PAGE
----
The village is all under the eye from the place where I am sitting, and the quiet play of outdoor life going on there is novel and dreamy-looking. The whole scene is picturesquely-varied. The wild mountain tops, clustered in the direction of Fleshwick, as if in solemn council; the dark, craggy headlands at the mouth of the bay, with the blue sea heaving between; the smooth beach, where the clear tide is singing and surging up; the quiet, wandering village; and the green plain, rolling away between the hills, in picturesque undulations, landward. Port Erin is enchanted ground.  There are secluded nooks about it, that seem as if:

Some congregation of the elves,
To sport by summer moons, had shaped them for themselves

The village is all under the eye. Down in the lowmost part, where the cottages are nearest to the water, a blue-clad fisherman leans against his door cheek, smoking and gazing dreamily out to sea. I wonder what the old man is thinking of? In front of another cottage, a stout matron, with browned face and brawny arms, is hanging up strips of conger eel, to dry in the sun; whilst a little barefooted lass, about five years old, staggers about the doorway, under the weight of a fat baby. A little below the sun-dial, which stands at the end of the green terrace, upon which I am sitting, a knot of Manx fishermen are lounging upon the grass, around a pitcher of the thin Manx ale, called “jough.” Now they are very merry and they laugh and chatter in full chorus, with great glee. Now their mirth subsides and they draw around an ancient mariner who is telling a tale of an adventure he had with the fairies, as he came over the mountain from Fleshwick Bay one night. It is wonderful how firmly these islanders believe in fairies. Scratch deep enough into any Manxman, and you will find fairies, dancing by moonlight, amongst a world of other weird imaginations. But we will let the old seaman go on with his story.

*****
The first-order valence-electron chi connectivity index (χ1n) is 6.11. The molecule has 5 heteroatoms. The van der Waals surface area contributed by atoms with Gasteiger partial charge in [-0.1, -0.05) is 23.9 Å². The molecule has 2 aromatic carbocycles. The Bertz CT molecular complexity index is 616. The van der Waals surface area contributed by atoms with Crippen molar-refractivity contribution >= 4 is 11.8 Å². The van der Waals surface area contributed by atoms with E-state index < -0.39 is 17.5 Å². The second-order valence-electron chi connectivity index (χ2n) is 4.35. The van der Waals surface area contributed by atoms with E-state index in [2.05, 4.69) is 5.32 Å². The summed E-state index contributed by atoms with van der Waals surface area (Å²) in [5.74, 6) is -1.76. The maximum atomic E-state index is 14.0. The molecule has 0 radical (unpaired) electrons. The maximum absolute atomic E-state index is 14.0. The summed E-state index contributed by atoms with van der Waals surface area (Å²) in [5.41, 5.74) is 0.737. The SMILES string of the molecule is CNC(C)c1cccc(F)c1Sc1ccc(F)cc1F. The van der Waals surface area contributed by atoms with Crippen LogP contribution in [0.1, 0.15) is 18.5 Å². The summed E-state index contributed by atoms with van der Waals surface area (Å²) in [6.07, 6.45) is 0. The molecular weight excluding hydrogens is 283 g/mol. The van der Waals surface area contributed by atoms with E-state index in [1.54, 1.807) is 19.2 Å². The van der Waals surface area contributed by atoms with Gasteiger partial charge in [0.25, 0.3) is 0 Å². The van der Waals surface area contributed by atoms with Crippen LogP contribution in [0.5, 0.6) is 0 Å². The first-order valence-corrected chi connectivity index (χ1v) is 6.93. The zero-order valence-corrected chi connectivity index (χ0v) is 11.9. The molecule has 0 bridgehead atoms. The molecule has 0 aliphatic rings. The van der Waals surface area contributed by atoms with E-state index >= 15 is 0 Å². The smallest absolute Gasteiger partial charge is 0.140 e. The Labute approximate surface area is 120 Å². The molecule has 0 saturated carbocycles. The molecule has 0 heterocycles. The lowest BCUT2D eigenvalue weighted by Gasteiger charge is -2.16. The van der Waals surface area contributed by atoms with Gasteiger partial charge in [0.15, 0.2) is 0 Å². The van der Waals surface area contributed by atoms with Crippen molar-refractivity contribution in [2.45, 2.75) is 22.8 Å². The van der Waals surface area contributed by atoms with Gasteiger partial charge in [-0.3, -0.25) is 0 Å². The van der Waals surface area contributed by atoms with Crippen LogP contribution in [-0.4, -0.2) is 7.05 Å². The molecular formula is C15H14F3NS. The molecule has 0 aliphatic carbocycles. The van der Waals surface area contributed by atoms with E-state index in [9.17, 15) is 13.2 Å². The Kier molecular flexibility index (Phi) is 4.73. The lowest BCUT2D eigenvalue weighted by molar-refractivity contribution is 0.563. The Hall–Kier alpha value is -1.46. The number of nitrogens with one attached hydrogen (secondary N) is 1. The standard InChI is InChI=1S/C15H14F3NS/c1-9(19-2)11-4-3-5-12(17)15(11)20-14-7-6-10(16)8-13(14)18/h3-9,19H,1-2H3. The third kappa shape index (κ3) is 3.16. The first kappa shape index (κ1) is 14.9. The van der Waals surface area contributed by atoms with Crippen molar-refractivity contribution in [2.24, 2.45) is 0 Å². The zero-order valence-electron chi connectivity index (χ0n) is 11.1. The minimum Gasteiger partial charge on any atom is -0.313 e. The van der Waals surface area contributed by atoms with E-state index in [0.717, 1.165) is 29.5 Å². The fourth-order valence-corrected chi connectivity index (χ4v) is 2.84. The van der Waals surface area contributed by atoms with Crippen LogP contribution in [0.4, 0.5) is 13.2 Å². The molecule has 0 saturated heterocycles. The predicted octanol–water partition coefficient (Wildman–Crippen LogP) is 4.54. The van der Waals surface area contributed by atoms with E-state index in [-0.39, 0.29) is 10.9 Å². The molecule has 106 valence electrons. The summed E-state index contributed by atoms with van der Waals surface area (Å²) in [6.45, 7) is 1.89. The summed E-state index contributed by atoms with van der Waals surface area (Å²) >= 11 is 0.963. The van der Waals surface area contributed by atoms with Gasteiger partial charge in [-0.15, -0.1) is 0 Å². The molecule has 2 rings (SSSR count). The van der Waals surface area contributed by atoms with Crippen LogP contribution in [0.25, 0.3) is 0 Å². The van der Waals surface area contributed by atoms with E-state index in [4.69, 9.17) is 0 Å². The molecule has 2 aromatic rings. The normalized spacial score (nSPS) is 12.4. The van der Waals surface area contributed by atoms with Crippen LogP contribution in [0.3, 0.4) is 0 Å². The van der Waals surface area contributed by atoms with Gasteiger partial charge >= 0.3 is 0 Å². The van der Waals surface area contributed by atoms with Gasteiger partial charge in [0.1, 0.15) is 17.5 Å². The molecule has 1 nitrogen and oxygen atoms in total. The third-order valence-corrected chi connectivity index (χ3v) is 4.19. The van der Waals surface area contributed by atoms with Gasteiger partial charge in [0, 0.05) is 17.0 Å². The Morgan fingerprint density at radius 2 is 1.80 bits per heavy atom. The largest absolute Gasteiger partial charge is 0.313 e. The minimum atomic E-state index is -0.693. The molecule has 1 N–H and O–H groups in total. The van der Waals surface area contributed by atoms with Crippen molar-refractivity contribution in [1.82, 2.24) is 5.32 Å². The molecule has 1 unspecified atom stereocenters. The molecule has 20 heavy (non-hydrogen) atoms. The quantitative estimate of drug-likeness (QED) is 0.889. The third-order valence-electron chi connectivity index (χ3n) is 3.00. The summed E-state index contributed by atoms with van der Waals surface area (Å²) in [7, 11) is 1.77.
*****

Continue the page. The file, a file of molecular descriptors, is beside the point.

The village is all under the eye; and it is such a homely spot, that if one stays a few days there, and is at all disposed to be communicative, one begins to know everybody “by headmark,” as the saying is “Billy this,” and “Johnny that,” and “Neddy Omragh;” and the old wanderer from the neighbourhood of Pool Vash, who invariably recites a little epitaph he wrote upon some notable person in that quarter a few years ago; and who invariably expects something for reciting it. One begins to know the village folk “by headmark,” as I have said before, and they stop and salute you kindly, and chat about the weather, the fishing, the crops and such like; and there is something very homely and pleasant in feeling one’s self thus linked in a kindly way to the rest of the human race wherever they go. …